Briefing Paper – Dec 2009
After last month’s astonishing speculation about a breakthrough in the prisoner exchange negotiations between the Islamic Resistance Movement (Hamas) in Gaza and Israel, it is now clear that the swap deal brokered by Germany has run into a brick wall.
This high stake diplomatic poker match was expected to result in the release of the French citizen and Israeli soldier Gilad Shalit in exchange for hundreds of Palestinian prisoners held in Israeli jails.
Five obstacles appear to have brought the process to a grinding halt: (1) Israel’s refusal to release all the prisoners demanded by Hamas in return for Shalit. (2) Its insistence that some of the main Palestinian figures should upon release be deported to Arab or European states and not be allowed to return to Palestine. (3) Its refusal to release unconditionally ten Palestinian leaders from the Izz al Deen al Qassam Brigades, the military wing of Hamas, the Fatah leader Marwan Barguthi and the Secretary-General of the Popular Front for the Liberation of Palestine, (PFLP), Ahmad Sadat. (4) Israel’s refusal to release five female prisoners Hamas wants to see free, including Ahlam Al Tamimi. (5) Israel’s refusal to ease the siege of Gaza which Hamas demands; Israel insists there is no possibility of easing the blockade, let alone lifting it completely.
Apart from their failure to agree on numbers and specific names, the two sides have also disagreed on the issue of deportation. Some reports assert that while Hamas has expressed grave reservations over the principle of deportation it has opted to defer this to the individuals concerned. Apparently this stand has been taken because Israel has refused to give any guarantees that none of the released prisoners will be rearrested or assassinated. At the same time, the Israelis have even refused to specify the period of deportation for those who wish to return to their country. In the event that an agreement is reached on this issue it appears that Hamas is seeking to limit the number of deportees to a bare minimum.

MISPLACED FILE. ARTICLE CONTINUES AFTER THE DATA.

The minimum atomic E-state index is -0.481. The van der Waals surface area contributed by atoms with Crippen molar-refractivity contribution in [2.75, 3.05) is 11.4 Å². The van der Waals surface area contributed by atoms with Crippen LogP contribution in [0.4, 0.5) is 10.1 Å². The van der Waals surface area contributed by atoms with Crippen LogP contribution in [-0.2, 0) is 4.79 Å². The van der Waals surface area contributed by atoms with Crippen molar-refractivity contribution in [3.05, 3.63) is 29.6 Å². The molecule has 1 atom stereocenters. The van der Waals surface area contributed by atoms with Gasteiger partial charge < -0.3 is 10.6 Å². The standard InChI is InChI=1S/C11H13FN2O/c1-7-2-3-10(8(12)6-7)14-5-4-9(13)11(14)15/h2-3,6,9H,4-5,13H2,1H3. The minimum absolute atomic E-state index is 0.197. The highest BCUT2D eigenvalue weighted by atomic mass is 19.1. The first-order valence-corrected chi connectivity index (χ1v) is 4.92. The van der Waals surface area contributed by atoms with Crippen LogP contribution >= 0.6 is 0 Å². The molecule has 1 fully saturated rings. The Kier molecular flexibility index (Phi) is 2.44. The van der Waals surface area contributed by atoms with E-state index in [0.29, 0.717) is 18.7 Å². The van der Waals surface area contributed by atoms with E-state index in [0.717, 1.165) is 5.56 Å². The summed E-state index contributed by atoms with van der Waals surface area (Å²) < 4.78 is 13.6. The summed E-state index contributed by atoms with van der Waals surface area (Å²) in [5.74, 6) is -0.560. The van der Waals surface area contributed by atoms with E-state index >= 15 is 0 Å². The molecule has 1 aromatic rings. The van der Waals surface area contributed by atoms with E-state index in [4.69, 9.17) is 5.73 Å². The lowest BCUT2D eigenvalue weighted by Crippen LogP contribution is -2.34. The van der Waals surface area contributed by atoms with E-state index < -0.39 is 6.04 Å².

Though not directly involved in the prisoner exchange negotiations, the Palestinian National Authority leader Mahmud Abbas has reportedly exerted some influence behind the scenes. Quds Press reported from Egyptian sources that Abbas convinced both the Americans and Israelis to delay the prisoner exchange because he disapproves of the list which includes Marwan Barguthi, the jailed Fatah leader whom he sees as a rival and likely successor. Other reports claim that Barguthi has contacted Hamas and offered assurances that the issue of reconciliation between the two factions will be resolved should he be included in the exchange. Meanwhile, speculation remains rife that in the event of his release Barguthi will be amongst those scheduled for deportation for the second time by the Occupier Israel.
Deportation has been a long-standing method of repression used by the Israelis. In fact, its use against Palestinians preceded the creation of Israel. During the Great Uprising (1936-39) the British Mandatory Government rounded up the leaders of the Arab Higher Committee and deported them to the Seychelles. When this failed to produce the desired results, in 1945 the authorities enacted Regulation 112 of the British Defence Emergency Regulations, allowing the regional commander ‘to make an order under his hand, requiring any person to leave and remain out of Palestine.’
Deportation was more than a means of individual and collective punishment. It was used largely as a device to dispossess and render the Palestinians a powerless minority in their land. Although this regulation was revoked in Israel in 1979 it has remained applicable in the West Bank; hence, in December 1992, Israel had a legal cloak under which to deport 415 Palestinians to Lebanon.
In order to bring about an end to the Israeli siege of Bethlehem’s Church of the Nativity in May 2002, the EU brokered a deal allowing Israel to deport 13 Palestinians from the Occupied Territories to several European countries. However, this arrangement, instead of being a demonstration of humanitarian intervention, implicated the EU in Israel’s violation of international humanitarian law.
On the first count Article 6 [c] of the Nuremburg Charter specifically states;
“Crimes against humanity.- ‘ namely, murder, extermination, enslavement, deportation, and other inhumane acts committed against any civilian population, before or during the war, or persecutions on political, racial or religious grounds in execution of or in connection with any crime within the jurisdiction of the Tribunal, whether or not in violation of the domestic law of the country where perpetrated. Leaders, organizers, instigators and accomplices participating in the formulation or execution of a common plan or conspiracy to commit any of the foregoing crimes are responsible for all acts performed by any persons in execution of such plan.”
Similarly, the Forth Geneva Convention affirms;
Individual or mass forcible transfers, as well as deportations of protected persons from occupied territory to the territory of the Occupying Power or to that of any other country, occupied or not, are prohibited, regardless of their motive. (Article 49)
The following are short profiles of the main prisoners at the centre of the negotiations:
Ahlan Al Tamimi, 28 years old; has been imprisoned since the Aqsa intifada. She was sentenced by a military court to sixteen life terms, roughly equivalent to 1,584 years of imprisonment.